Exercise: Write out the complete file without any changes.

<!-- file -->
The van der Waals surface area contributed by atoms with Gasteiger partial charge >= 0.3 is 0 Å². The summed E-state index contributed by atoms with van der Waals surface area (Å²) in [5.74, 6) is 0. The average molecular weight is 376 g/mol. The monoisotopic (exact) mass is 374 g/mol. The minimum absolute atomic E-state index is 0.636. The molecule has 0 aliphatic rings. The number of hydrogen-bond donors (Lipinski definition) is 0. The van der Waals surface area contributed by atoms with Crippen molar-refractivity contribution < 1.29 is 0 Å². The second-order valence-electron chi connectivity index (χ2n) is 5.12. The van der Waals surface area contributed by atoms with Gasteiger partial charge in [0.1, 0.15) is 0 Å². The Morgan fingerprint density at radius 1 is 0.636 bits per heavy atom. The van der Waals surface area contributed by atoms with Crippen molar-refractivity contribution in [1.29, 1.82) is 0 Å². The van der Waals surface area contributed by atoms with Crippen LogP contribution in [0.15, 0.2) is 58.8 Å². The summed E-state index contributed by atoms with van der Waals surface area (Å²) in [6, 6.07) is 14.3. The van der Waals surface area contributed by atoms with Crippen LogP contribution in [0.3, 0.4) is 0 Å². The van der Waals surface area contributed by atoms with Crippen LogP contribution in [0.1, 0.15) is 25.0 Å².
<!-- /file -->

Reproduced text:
The van der Waals surface area contributed by atoms with Gasteiger partial charge >= 0.3 is 0 Å². The summed E-state index contributed by atoms with van der Waals surface area (Å²) in [5.74, 6) is 0. The average molecular weight is 376 g/mol. The monoisotopic (exact) mass is 374 g/mol. The minimum absolute atomic E-state index is 0.636. The molecule has 0 aliphatic rings. The number of hydrogen-bond donors (Lipinski definition) is 0. The van der Waals surface area contributed by atoms with Crippen molar-refractivity contribution < 1.29 is 0 Å². The second-order valence-electron chi connectivity index (χ2n) is 5.12. The van der Waals surface area contributed by atoms with Gasteiger partial charge in [0.1, 0.15) is 0 Å². The Morgan fingerprint density at radius 1 is 0.636 bits per heavy atom. The van der Waals surface area contributed by atoms with Crippen molar-refractivity contribution in [1.29, 1.82) is 0 Å². The van der Waals surface area contributed by atoms with Crippen LogP contribution in [0.15, 0.2) is 58.8 Å². The summed E-state index contributed by atoms with van der Waals surface area (Å²) in [6, 6.07) is 14.3. The van der Waals surface area contributed by atoms with Crippen LogP contribution in [0.3, 0.4) is 0 Å². The van der Waals surface area contributed by atoms with Crippen LogP contribution in [0.1, 0.15) is 25.0 Å².